Enjoy your day, Guillermo del Toro, and thank you for sharing your vision!

THE MONSTERS ARE HERE! Second Wave of Horror Wax Warmers Now Available!

We are pleased to announce that our second wave of horror wax warmers have arrived and can be ordered for immediate shipment from our website! They will be showing up on other sites, but you can get a jump by ordering directly from us. And to encourage you to order direct from us: we are currently offering the new warmers for $25.95 (discounted from $29.95) and this sale will be good through Halloween 2015! Here are our new models, again, ready to ship NOW:

The Scent of Cthulhu:  This wax warmer was inspired by H.P. Lovecraft’s Cthulhu mythos. Warm cthulhu (1)your favorite wax scent on top of this slumbering behemoth of doom. But be careful not to awaken him. For if you call, he will come!

 

 

Zombie Apocalypse:zombie (1) Waiting on that Zombie Apocalypse that we all know is coming? Tide yourself over with this great zombie wax warmer. Want to know why our zombie is the perfect warmer? He always has wax on his brain! 

 

Mummy Dearest: Mummy lovers will come completely unraveled with this mummy design mummywax warmer! Melt your favorite wax in your own petrified pharaoh without the hassle of an Egyptian curse!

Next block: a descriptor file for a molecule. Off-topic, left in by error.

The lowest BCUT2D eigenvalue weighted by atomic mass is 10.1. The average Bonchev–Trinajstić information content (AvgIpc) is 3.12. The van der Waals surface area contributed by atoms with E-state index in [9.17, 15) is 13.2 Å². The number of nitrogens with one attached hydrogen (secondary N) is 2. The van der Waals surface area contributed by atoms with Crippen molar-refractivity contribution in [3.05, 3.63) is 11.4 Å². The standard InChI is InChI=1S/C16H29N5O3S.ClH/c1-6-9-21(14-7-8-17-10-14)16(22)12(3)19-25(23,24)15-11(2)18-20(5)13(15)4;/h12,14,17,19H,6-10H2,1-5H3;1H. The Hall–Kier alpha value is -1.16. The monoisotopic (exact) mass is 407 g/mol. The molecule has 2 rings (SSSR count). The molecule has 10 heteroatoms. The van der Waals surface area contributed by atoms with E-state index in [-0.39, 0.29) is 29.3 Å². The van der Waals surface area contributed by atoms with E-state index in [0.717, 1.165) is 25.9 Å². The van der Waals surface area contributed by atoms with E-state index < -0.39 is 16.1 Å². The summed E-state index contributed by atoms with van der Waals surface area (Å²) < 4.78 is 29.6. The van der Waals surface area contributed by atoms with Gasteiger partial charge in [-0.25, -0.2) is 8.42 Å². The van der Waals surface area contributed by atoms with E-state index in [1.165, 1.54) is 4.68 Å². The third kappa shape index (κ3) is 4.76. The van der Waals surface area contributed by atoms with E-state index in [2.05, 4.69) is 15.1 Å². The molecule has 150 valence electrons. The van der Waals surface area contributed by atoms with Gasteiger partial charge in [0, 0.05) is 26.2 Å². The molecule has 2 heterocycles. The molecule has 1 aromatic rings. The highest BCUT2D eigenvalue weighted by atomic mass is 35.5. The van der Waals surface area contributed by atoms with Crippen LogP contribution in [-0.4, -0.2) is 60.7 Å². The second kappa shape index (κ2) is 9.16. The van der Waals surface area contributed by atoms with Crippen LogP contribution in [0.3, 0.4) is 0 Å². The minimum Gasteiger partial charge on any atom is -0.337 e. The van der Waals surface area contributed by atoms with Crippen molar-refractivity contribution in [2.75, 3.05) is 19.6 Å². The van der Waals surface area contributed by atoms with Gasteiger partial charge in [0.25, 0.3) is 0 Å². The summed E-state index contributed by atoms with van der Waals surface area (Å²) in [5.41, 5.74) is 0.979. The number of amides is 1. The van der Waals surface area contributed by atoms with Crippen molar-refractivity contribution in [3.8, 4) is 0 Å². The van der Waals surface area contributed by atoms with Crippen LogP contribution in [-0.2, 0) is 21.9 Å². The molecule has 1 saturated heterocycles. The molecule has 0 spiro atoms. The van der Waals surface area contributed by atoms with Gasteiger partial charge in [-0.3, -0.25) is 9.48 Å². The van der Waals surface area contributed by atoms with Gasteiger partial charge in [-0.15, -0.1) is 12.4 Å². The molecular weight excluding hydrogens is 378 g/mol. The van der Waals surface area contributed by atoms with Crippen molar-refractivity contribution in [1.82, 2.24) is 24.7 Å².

And don’t forget that we also have our own line of scented wax cubes to feed your monsters:

monster melts 1-1Monster Melts Series 1: The Graveyard Gang: Haunt your favorite wax warmer with these monstrous melts. Create a spine chilling aura of pleasing fragrance at the witch’s hour or any time of day. Store in a cool place. Halloween Forevermore recommends storing the pack in the refrigerator about 30 min to 1 hour prior to use. Under these conditions, wax shapes will firm so that breakage and disfigurement will be avoided when they are popped out of the pack for use.

Happy Birthday King & Wells!

KingThe Autumn Equinox is a good birthday for a writer, apparently.